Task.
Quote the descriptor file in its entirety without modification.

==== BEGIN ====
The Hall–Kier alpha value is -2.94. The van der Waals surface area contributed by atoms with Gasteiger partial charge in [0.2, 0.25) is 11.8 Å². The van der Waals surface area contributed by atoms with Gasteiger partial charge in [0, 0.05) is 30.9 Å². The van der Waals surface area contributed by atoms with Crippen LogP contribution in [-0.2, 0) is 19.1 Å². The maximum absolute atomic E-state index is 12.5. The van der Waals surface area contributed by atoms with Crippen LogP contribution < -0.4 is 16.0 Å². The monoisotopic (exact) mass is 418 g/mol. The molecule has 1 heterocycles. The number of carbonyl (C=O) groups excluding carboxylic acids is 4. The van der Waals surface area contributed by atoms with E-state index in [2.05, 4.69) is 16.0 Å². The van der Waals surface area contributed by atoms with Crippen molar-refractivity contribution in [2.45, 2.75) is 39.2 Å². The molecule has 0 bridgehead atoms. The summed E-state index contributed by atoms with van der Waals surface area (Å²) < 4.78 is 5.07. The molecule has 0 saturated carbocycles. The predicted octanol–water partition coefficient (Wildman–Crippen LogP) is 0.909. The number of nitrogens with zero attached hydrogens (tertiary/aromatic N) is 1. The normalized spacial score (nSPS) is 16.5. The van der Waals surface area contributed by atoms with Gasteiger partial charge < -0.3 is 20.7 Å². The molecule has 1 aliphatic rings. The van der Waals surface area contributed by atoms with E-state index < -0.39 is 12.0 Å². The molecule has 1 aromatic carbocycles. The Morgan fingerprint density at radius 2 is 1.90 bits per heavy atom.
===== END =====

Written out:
The Hall–Kier alpha value is -2.94. The van der Waals surface area contributed by atoms with Gasteiger partial charge in [0.2, 0.25) is 11.8 Å². The van der Waals surface area contributed by atoms with Gasteiger partial charge in [0, 0.05) is 30.9 Å². The van der Waals surface area contributed by atoms with Crippen LogP contribution in [-0.2, 0) is 19.1 Å². The maximum absolute atomic E-state index is 12.5. The van der Waals surface area contributed by atoms with Crippen LogP contribution < -0.4 is 16.0 Å². The monoisotopic (exact) mass is 418 g/mol. The molecule has 1 heterocycles. The number of carbonyl (C=O) groups excluding carboxylic acids is 4. The van der Waals surface area contributed by atoms with E-state index in [2.05, 4.69) is 16.0 Å². The van der Waals surface area contributed by atoms with Crippen molar-refractivity contribution in [2.45, 2.75) is 39.2 Å². The molecule has 0 bridgehead atoms. The summed E-state index contributed by atoms with van der Waals surface area (Å²) < 4.78 is 5.07. The molecule has 0 saturated carbocycles. The predicted octanol–water partition coefficient (Wildman–Crippen LogP) is 0.909. The number of nitrogens with zero attached hydrogens (tertiary/aromatic N) is 1. The normalized spacial score (nSPS) is 16.5. The van der Waals surface area contributed by atoms with Gasteiger partial charge < -0.3 is 20.7 Å². The molecule has 1 aliphatic rings. The van der Waals surface area contributed by atoms with E-state index < -0.39 is 12.0 Å². The molecule has 1 aromatic carbocycles. The Morgan fingerprint density at radius 2 is 1.90 bits per heavy atom.